Christ and His Apostles would not qualify under this administration's narrow definitions (of what qualifies as a religious employer to be exempt from the contraception mandate). There is clearly an attempt to limit the free exercise of religion to inside the church walls and only with fellow congregants.
CNH: Will you comply with the mandate? If you do not comply, how much do you anticipate paying in fines?
GALLAGHER: I have discussed this issue with a number of theologians and respected Catholic leaders and reviewed commentary on the topic by the National Catholic Bioethics Center, which provides opinions for the USCCB and the Holy See, among others.
Based upon my study, I simply cannot see how a Catholic can knowingly provide health benefits, the object of which is the direct and the intentional taking of an unborn human life or other practices, in direct conflict with the clear teachings of the Church. I guess it boils down to this: you either believe there is a human life at fertilization, the taking of which is immoral; or you believe there is life, but it is OK to take it; or you believe there is no life. Well, if it is not a human life, what is it? And, if it is a human life, what gives anyone the right to kill it?
So we will not comply with the mandate. Hopefully, the U.S. Supreme Court will rule on the exemption question before May, but if not or they rule against our First Amendment rights, we will not comply and pay the fine. Our fine would be in the $300,000 per year range.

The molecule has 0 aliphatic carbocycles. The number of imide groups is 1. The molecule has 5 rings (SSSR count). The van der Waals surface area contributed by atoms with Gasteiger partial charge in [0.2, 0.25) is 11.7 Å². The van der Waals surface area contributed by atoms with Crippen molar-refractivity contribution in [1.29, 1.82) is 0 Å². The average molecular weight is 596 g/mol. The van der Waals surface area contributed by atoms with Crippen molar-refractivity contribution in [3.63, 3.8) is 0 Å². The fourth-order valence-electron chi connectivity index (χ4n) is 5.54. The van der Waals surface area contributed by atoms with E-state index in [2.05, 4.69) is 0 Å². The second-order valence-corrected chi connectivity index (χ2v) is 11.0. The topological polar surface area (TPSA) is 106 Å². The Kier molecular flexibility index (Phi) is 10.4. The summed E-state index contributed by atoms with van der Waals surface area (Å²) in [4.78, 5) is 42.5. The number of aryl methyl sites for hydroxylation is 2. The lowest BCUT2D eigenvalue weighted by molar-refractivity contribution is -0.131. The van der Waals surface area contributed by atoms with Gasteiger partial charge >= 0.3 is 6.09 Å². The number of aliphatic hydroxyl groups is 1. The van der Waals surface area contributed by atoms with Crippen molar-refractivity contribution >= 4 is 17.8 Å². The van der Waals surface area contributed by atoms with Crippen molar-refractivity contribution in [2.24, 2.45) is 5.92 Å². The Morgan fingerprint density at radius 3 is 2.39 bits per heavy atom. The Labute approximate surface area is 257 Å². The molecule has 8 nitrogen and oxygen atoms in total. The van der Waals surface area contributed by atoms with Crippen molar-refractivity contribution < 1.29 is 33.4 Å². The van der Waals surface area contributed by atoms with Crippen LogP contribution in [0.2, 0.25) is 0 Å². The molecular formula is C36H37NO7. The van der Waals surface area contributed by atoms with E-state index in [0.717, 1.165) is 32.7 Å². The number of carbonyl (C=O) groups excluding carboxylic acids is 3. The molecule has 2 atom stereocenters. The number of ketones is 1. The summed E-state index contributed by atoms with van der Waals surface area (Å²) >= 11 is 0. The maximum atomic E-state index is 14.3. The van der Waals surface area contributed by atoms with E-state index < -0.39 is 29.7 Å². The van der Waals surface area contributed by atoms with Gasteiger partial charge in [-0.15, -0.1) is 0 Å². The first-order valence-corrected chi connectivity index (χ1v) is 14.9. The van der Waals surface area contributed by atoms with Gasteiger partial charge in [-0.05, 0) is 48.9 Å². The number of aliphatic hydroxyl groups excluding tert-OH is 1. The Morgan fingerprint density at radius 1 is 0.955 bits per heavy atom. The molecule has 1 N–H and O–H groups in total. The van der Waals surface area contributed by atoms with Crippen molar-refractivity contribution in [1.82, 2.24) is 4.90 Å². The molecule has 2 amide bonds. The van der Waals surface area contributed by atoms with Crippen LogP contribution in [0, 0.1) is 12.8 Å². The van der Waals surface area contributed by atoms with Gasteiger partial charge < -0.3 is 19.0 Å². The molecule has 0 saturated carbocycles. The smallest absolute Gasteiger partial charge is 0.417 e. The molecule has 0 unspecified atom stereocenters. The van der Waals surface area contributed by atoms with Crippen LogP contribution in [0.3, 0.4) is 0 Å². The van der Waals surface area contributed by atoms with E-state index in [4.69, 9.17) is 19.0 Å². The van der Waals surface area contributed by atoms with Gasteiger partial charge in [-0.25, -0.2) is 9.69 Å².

CNH: Do you fear losing employees over this issue?
GALLAGHER: I do not fear losing a large number of employees, even though we will lose some. I do fear hurting employees, who depend upon us for health insurance coverage.
CNH: As a Catholic business owner, what are your thoughts about the mandate and the narrow religious exemption it allows?
GALLAGHER: I believe that this administration wants to drive religious sentiment from the public square. The rules and regulations are being made by individuals with a proven bias towards abortion – even voting on two different occasions to allow babies who survived botched abortions to be cast aside to a garbage pail to die. With this mentality in the White House and the leader of HHS having been an ardent supporter of even late-term abortions, what do you expect? Ideas do indeed have consequences, and the HHS mandate is just one such consequence.
CNH: Have you done any lobbying on behalf of your business with regard to this issue? Have you gone to Washington, D.C., or called representatives to voice your concerns?